POLIS: Do you think there is a big gap between perceived and actual access to cycling?

Francis: Just out of curiosity, I was checking the weight limit of a Boris Bike – a nickname for Santander Cycles, a public bicycle hire scheme in London – and it is 115 kilos. Sure 115 kilos is fat, but not super/"not-able-to-be-active” fat. So, this begs the question: do fat people have access to the right kind of equipment? And does this equipment cater to the whole spectrum of fatness?

There is a big variation between people who think they might be inhibited by their size but actually are not that physically big, and those who are called super fat, who would need specific, adaptable, and accessible equipment. Yes, they are all fat, but also deserve of being seen, heard, and catered for based on their diversity.

Rachel: I am really glad you mentioned weight limits on bikes: I was looking at step-through frame bikes — those with a low or absent top tube or cross-bar, which are easier to get on and off — and their weight limit is quite low. It shows that sometimes some of the more accessible types of bikes have lower weight limits than some of the ones that are maybe less accessible. And also, if people want to wear a cycling kit, this can be quite expensive and may not be available in larger sizes!

POLIS: Because of a persistent weight bias, a lack of diversity in research, wrong assumptions about health and fitness, or different funding priorities, it is difficult to find studies and cities that promote inclusivity and combat fatphobia in active transport — would you agree with this statement? And are there any studies or cities that challenge this erasure and discrimination?

Francis: Surely, there is not much out there, and I fear the little research there is might well fall back into the narrative of using active transport as a way of losing weight. There is qualitative research on other aspects of being active, such as going to the gym, but when it comes to quantitative work, again, I would not say there is much.

Credit: TonyV3112, Shutterstock

This surprises me because there is a lot of discourse about fatness in relation to climate change based on the idea that ‘what is good for the planet is good for weight loss'. There are also similar arguments about the concept of Fit Towns and sometimes around the inaccessibility of using public transport as a fat person, but there seems to be very little on active transport.

Rachel: Exactly, there is research linking fat people and active travel but it tends to focus on active travel as a way to reduce weight or BMI. I am not aware of anything on differential participation in active travel by fat people — although it might be possible to use secondary data to look at this — nor do I know of any qualitative research focusing on marginalisation rather than seeing the participation problem as within fat people themselves. I do find it hopeful that such a shift has happened in other areas: for instance, around gender, there has been a shift away from seeing women’s lower participation as a cultural problem to seeing it as an exclusion problem, whereby women’s experiences and views need to be foregrounded to redress marginalisation in planning and policy.

As for cities actively working on this topic, I cannot say I came across any examples yet. I found groups and individuals who were advocating, but as yet nothing from a city authority. It would be great if Transport for London took this up as it has taken more of a lead on other issues, like cycling and disability.

POLIS: If you could talk to a local authority in transport and give them some advice on how to tackle fatphobia in active transport and transport in general, what would you suggest to them?

Francis: I think it is a really hard question, because it is rare to see anything related to fatness that is not also oriented towards the need of avoiding being fat at all costs. So, maybe, go and talk directly to fat people – I assume that there are plenty of groups ready to have these conversations: go talk to them about what they need and want.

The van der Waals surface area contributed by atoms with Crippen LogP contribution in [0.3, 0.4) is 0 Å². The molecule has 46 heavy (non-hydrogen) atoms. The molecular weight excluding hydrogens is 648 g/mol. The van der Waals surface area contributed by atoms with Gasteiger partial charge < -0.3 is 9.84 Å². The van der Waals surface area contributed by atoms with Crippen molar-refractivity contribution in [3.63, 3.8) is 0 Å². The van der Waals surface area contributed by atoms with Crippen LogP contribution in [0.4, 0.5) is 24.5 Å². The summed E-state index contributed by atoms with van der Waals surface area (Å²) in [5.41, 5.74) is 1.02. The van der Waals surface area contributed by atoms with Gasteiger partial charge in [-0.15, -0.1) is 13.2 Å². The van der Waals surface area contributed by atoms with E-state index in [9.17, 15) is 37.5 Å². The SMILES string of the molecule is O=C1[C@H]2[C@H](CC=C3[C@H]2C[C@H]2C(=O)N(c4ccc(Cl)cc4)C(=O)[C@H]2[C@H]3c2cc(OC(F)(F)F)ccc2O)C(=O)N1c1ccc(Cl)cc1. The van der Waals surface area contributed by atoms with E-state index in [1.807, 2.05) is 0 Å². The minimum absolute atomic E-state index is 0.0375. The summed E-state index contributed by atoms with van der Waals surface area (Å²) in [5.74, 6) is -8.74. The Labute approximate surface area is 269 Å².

Credit: Ljupco Smokovski, Shutterstock

Rachel: Yes, local authorities should definitely talk to representatives of organisations working on fatness: they might as well already have data and initiatives up and running that may just need visibility – a platform to share their knowledge. Also, local authorities probably need to be challenged: I am sure some planners never thought about being fat and cycling! Moreover, if you are interested in the topic and want to bring it forward to a local authority, maybe aim at those that are doing better in other social justice and equity issues, as they might probably be willing to lead on this and have this conversation in the first place.

Francis: I think we do not often understand fatness as a societal form of discrimination and inequality because we tend to see it as the fault of the individual, but it actually is and it does often also overlap with socioeconomic inequality, disability, and gender issues, making the barriers multiple. One can only hope to remove them working both bottom-up and top-down.

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About the contributors:

Interviewer: Alessia Giorgiutti coordinates POLIS' corporate communications and magazine and has been involved in several EU-funded projects as a Communications Manager. She currently supports other Managers and Officers on tasks related to content production and communication for their projects. Her work focuses on making accessible and inclusive content about transport, as well as highlighting the experiences of marginalised users.

Interviewee: Francis Ray White’s research is interested in theorising fat, queer and (trans)gender bodies. They are currently working on research projects on fat/trans embodiment, trans pregnancy and the experiences of non-binary people in HE. Previous work has been published in journals and books including Fat Studies, Sexualities, and The Routledge International Handbook of Fat Studies (2021).

Interviewee: Rachel Aldred's work centres on sustainable mobilities and active transport. She has received multiple awards for her research, including the ESRC Outstanding Impact in Public Policy Prize and the Westminster University Prize for Research Excellence. Her research projects, including the Near Miss Project and the Propensity to Cycle Tool, have received recognition for their contributions to the field of cycling.